Difference between a Theoretical Framework and a Conceptual Framework in Research.

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Introduction
Many students, both in the undergraduate and
graduate levels, have difficulty discriminating the theoretical from the
conceptual framework in research studies. This requires a good understanding of
both frameworks in order to conduct a good investigation.
Many graduate students have difficulty coming up
with the conceptual framework and the theoretical framework of their thesis, a
required section in thesis writing that serves as the students’ map
on their first venture into research. The conceptual framework is almost always
confused with the theoretical framework of the study.
A theoretical framework is a group of related ideas that provides guidance to a
research project or business
endeavor. The appropriateness of a theoretical framework that a marketing
department/counselling is using to promote its corporate and product image to
the consuming public/target for example can be an important determinant of its
ultimate success.
A
conceptual framework
is
an analytical tool with several variations and contexts. It is used to make conceptual distinctions and
organize ideas. Strong conceptual frameworks capture something real and do this
in a way that is easy to remember and apply. For example, Isaiah
Berlin used the metaphor of a “Fox”
and a “Hedgehog” to make conceptual distinctions in how important philosophers
and authors view the world. Berlin describes hedgehogs as those who use a
single idea or organizing principle to view the world (examples given include
Dante, Pascal, Dostoevsky, Plato, Ibsen and Hegel).
 Foxes, on the other hand,
incorporate a type of pluralism and view the world through multiple, sometimes
conflicting, lenses (examples include Goethe, Joyce, Shakespeare, Aristotle,
Herodotus, Molière, Anderson, Balzac). Economists use the conceptual framework
of “supply” and “demand” to distinguish between the behavior and incentive
systems of firms and consumers. Like many conceptual frameworks, supply and
demand can be presented through visual or graphical representations.
Comparison between Conceptual and Theoretical
Framework


All those involved in conducting a
research inevitably face the problem of choosing the right framework to proceed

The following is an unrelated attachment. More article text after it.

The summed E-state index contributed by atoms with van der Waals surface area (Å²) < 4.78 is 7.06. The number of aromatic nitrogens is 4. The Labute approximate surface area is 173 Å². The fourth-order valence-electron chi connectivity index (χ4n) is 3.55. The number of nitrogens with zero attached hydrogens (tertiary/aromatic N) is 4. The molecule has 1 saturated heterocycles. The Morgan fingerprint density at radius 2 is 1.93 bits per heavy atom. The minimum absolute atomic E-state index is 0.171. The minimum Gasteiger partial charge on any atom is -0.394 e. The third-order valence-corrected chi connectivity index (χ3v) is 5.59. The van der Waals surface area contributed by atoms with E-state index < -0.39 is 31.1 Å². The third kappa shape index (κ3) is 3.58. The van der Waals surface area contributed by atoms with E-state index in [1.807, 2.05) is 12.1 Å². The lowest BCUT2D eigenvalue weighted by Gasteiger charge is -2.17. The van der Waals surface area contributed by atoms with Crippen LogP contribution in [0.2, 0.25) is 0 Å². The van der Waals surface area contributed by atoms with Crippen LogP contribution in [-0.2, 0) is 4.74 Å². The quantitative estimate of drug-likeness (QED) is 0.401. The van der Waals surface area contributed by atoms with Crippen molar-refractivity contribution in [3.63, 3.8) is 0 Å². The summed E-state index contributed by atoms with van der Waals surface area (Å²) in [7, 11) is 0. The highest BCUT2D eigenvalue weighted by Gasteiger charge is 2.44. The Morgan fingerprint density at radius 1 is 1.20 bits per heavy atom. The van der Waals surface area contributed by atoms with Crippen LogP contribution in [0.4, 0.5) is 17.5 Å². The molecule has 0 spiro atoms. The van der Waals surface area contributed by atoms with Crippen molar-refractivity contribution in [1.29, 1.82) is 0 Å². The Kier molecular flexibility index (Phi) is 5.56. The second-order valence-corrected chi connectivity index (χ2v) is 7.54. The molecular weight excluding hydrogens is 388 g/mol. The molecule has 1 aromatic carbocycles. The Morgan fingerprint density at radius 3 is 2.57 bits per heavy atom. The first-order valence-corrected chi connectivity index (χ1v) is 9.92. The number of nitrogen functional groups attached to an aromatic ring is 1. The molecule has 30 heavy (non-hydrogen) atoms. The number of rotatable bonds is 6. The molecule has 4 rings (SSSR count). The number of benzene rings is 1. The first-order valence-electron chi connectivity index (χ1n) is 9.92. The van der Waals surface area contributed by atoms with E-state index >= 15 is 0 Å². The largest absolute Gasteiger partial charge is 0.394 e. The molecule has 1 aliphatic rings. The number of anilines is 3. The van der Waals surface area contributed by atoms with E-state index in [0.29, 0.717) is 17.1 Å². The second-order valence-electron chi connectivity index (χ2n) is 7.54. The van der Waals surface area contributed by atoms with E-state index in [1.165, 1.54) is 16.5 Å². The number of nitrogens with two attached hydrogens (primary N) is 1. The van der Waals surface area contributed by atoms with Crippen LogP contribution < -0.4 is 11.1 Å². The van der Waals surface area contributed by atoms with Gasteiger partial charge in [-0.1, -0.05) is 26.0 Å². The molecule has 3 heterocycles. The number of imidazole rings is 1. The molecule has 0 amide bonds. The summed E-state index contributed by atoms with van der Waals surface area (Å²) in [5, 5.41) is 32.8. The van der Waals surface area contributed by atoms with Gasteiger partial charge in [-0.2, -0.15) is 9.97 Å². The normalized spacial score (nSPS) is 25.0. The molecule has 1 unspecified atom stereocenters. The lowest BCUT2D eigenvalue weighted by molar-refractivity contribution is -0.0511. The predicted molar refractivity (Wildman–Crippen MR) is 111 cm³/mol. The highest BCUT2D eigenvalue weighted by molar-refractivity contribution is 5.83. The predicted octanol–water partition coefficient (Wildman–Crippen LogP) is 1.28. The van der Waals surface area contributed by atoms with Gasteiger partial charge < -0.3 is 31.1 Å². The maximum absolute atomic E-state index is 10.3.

and to remain confined within it. 

There are both conceptual as well as
theoretical frameworks that are equally popular. Though there are similarities,
there are differences in approach and style that confuse many. 

This article by
Martin Otundo attempts to find out these differences to enable students to
finalize an approach that better suits their requirements.

Theoretical framework is based upon
theories that have already been tested. These are theories that are the result
of painstaking research conducted earlier by other investigators. Theoretical
framework is broader in scope and dimension. It however involves broad
generalizations that reflect relationship between things in a phenomenon. 

Conceptual framework differs from theoretical framework in that it provides the
direction that is missing in theoretical framework. Also called research
paradigm, conceptual framework makes things easier by delineating the input as
well as output of the research project. One gets to know the variables that
need to be tested in a conceptual framework.

Theoretical framework is like a
treasure inside a room and you are given the key to the door. Afterwards, you
are left on your own as to how you interpret and what you finally discover from
the room. In sharp contrast, conceptual framework provides you with a ready made
mold in which you pour all your data and it gives back the findings.
Both frameworks are popular and it
ultimately boils down to personal preferences as well as aptitude to choose the
framework for research. For those who are a bit more inquisitive and daring,
theoretical framework is more suitable while those who need direction to
conduct their research go for conceptual framework to base their research upon.
Other scholars argue that, a common
point exists between the two for example; a conceptual framework is the
researcher’s idea on how the research problem will have to be explored. This is
founded on the theoretical framework, which lies on a much broader scale of
resolution. The theoretical framework dwells on time tested theories that
embody the findings of numerous investigations on how phenomena occur.
The theoretical framework provides a
general representation of relationships between things in a given phenomenon.
The conceptual framework, on the other hand, embodies the specific direction by
which the research will have to be undertaken in relation to the direction
given by the theoretical framework. Statistically speaking, the conceptual
framework describes the relationship between specific variables identified in
the study as guided by the conceptual framework. It also outlines the input,
process and output of the whole investigation. The conceptual framework is also
called the research paradigm.
Laura Beth Drilling of Demand Media
in the USA has written an article that looks at the major differences and links
between the conceptual and theoretical framework in relation to psychology and
other fields. According to the writings, the “theoretical framework”
of an experiment or paper refers to the larger assumptions in which the
researcher is working. 

For example, a psychologist writing a paper may be
working in a Freudian, Jungian or behaviorist theoretical framework. A
theoretical framework provides a large, overarching structure of ideas that the
researcher can then draw from in beginning to analyze a phenomenon or a text.